The Philadelphia Union came into Sunday’s matchup with the Eastern Conference’s top team, New York City FC, as the fourth-placed team in the conference. However, when the final whistle (eventually) sounded at Subaru Park on Sunday evening, the Union saw themselves climb back into the top spot in the East. A gritty, and for the most part ugly, 2-1 win in 101 minutes of soccer made that possible.
The start of the match was favorable for the Union. They capitalized on NYCFC’s sloppy passing in possession and were constantly dangerous on the counter attack. They were getting in behind the NYCFC backline, and in the ninth minute, Mikael Uhre broke the game open when he knocked in an Alejandro Bedoya cross to give the Union the lead.
The goal began with a brilliant long-distance pass from center back Jack Elliott into the feet of Bedoya, who made a darting run behind NYCFC’s left back Chris Gloster before cooly slotting a cross into the waiting toe of Uhre. The Union continued to be dangerous for the rest of the half, with Uhre, Elliott, and Julian Carranza all missing chances that they are more than capable of putting away. When the center referee blew his whistle to end the half, the Union must have been gutted not to be up two or three goals.
The second half was a different story on both sides.
The Union became stagnant and lost their counter attacking flare, and NYCFC’s possession-based style began to take shape. The Union were essentially chasing the ball for the majority of the second half. The game lacked flavor until a massive scuffle in the 77th minute involving the Union’s athletic trainer Paul Rushing. After a blow to Carranza’s head that saw the game take a halt, and the medical staff come onto the pitch, Rushing engaged in a pushing match with a couple of NYCFC players as they pleaded with Carranza to get back up. One of which, (you probably guessed it) Valentín Castellanos, has been a perpetual thorn in Union fan’s backs. Whether it be scoring on the Union or creating absolute havoc and mayhem on the pitch, Castellanos always seems to spark an altercation when he plays Philly and this time was no different. Rushing was given a red card for the incident, and Castellanos received a yellow.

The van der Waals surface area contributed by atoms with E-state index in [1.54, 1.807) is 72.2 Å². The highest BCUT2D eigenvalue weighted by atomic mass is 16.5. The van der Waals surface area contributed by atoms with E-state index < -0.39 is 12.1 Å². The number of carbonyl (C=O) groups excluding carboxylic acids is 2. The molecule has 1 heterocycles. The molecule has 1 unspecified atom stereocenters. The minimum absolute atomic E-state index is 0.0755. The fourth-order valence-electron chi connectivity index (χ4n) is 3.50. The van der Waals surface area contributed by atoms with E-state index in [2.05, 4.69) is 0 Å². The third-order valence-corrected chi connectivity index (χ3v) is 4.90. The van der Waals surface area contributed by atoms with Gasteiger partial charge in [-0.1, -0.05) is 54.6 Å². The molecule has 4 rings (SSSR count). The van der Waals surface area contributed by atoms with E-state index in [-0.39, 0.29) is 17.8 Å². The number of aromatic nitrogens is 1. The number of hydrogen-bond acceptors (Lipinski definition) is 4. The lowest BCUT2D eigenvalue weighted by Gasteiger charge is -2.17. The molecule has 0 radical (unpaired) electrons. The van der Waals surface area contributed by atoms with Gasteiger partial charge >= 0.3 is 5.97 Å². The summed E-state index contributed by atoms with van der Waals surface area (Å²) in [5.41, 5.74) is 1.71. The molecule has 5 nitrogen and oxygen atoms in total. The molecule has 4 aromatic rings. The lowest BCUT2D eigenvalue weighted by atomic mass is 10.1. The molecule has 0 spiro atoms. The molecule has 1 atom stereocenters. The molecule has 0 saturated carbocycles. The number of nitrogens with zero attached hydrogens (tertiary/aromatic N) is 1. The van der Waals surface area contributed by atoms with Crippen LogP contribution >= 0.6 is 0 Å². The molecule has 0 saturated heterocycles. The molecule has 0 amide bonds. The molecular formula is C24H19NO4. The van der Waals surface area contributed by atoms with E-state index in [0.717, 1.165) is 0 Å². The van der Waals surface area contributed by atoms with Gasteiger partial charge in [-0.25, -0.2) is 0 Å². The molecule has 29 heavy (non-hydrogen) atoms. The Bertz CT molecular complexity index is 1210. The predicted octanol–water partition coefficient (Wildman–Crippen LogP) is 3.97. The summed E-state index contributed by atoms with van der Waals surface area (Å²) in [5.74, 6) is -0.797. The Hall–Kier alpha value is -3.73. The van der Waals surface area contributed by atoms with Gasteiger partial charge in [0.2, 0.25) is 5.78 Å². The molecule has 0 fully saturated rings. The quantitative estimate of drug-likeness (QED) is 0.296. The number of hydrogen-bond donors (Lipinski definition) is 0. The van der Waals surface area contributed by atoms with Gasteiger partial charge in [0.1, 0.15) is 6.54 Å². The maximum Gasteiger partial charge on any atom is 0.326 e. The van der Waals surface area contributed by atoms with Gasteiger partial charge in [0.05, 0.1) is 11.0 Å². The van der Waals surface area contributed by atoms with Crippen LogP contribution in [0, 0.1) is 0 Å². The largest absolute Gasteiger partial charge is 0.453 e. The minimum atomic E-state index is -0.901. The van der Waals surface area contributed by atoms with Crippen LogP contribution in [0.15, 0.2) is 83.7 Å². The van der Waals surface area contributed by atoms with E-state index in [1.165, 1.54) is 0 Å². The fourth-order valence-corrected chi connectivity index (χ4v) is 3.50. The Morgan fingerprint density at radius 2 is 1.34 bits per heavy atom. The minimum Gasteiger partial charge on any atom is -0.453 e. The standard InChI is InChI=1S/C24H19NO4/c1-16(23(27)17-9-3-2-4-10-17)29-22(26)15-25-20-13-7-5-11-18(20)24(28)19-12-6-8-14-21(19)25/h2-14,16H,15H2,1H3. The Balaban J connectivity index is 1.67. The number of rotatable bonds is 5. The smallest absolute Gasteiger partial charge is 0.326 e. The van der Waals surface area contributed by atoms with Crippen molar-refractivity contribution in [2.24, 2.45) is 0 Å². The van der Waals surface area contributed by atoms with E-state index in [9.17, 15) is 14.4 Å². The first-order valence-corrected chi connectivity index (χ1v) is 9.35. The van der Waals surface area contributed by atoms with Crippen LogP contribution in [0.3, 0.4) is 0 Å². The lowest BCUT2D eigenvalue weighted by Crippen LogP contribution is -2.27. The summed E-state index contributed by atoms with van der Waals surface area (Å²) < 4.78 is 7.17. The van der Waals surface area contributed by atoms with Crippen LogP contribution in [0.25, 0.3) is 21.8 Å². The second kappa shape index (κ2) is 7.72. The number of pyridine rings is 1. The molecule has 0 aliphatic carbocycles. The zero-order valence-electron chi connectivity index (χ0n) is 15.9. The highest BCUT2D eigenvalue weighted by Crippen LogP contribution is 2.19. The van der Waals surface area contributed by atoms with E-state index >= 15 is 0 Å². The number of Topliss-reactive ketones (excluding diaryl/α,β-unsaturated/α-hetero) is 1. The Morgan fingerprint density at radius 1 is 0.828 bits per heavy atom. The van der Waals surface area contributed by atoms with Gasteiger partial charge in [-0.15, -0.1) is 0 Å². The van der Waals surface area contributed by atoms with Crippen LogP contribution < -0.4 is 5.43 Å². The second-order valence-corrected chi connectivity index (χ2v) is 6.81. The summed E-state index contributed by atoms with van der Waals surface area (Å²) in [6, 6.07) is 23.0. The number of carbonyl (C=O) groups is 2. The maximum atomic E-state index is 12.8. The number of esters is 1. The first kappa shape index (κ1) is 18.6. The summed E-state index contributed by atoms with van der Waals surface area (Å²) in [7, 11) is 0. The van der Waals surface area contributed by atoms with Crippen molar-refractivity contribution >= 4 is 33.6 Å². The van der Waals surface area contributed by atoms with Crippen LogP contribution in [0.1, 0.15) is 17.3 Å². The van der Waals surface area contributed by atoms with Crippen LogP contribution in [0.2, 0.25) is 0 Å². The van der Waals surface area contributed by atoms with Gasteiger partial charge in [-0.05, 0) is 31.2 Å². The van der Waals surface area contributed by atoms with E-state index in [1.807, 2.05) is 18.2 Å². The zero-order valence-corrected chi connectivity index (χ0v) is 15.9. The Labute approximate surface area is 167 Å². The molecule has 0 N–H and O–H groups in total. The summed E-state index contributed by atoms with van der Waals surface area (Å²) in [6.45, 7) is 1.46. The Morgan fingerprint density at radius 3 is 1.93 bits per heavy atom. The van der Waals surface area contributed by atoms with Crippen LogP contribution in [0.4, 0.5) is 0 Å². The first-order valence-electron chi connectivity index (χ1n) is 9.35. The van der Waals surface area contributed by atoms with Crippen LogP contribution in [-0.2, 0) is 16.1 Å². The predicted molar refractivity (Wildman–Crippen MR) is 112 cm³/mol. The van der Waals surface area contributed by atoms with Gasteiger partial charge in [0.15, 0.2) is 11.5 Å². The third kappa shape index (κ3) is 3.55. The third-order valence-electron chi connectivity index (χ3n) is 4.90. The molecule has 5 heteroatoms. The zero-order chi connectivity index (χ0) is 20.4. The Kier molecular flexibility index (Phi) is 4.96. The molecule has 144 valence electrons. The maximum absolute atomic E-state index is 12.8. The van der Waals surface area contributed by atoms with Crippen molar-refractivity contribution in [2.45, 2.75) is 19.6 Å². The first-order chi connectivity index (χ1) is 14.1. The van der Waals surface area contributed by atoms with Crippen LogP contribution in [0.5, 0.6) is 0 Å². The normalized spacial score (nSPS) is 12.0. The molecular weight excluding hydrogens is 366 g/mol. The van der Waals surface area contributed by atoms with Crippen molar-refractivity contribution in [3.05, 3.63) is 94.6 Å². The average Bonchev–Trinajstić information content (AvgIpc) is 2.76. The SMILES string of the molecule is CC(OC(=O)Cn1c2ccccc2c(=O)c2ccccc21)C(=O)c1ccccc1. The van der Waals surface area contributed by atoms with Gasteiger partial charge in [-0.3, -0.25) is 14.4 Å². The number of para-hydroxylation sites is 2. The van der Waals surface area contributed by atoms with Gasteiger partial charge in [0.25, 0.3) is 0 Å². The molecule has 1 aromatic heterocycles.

After that, the game became a war. Chippy fouls, verbal altercations, and controversial refereeing took the game over. This began with a questionable penalty given to NYCFC after an Anton Tinnerholm cross hit the arm of Union left back Kai Wagner. Whether or not Wagner’s arm was in an unnatural position as he slid to block the cross is certainly debatable, but not in the eyes of the referee. And, of course, it was Castellanos who stepped up to the spot to slot home the equalizing penalty for NYCFC in the 87th minute.
However, the match’s drama was not quite over yet. In truly Union fashion, they left the match-winner to the dying moments as José Martinez ripped a volley that deflected off of substitute Cory Burke’s thigh and into the back of the NYCFC net. The goal was originally deemed offside by the assistant referee, but after a quick VAR review, the goal was given and Subaru Park erupted as their side went back ahead.
But this game still had one more controversial moment left. On the last play of the match, a possible Nathan Harriel handball at the top of the box resulted in another long stoppage in play, as the center referee consulted with his VAR crew before deciding that the play was not illegal. He shook his head, blew the final whistle, and the Union regained the top spot in the East. Exhale.
Hopefully the Union will have to rely on less drama and uncertainty in their next match against a struggling Chicago side that currently sits in the last spot in the East.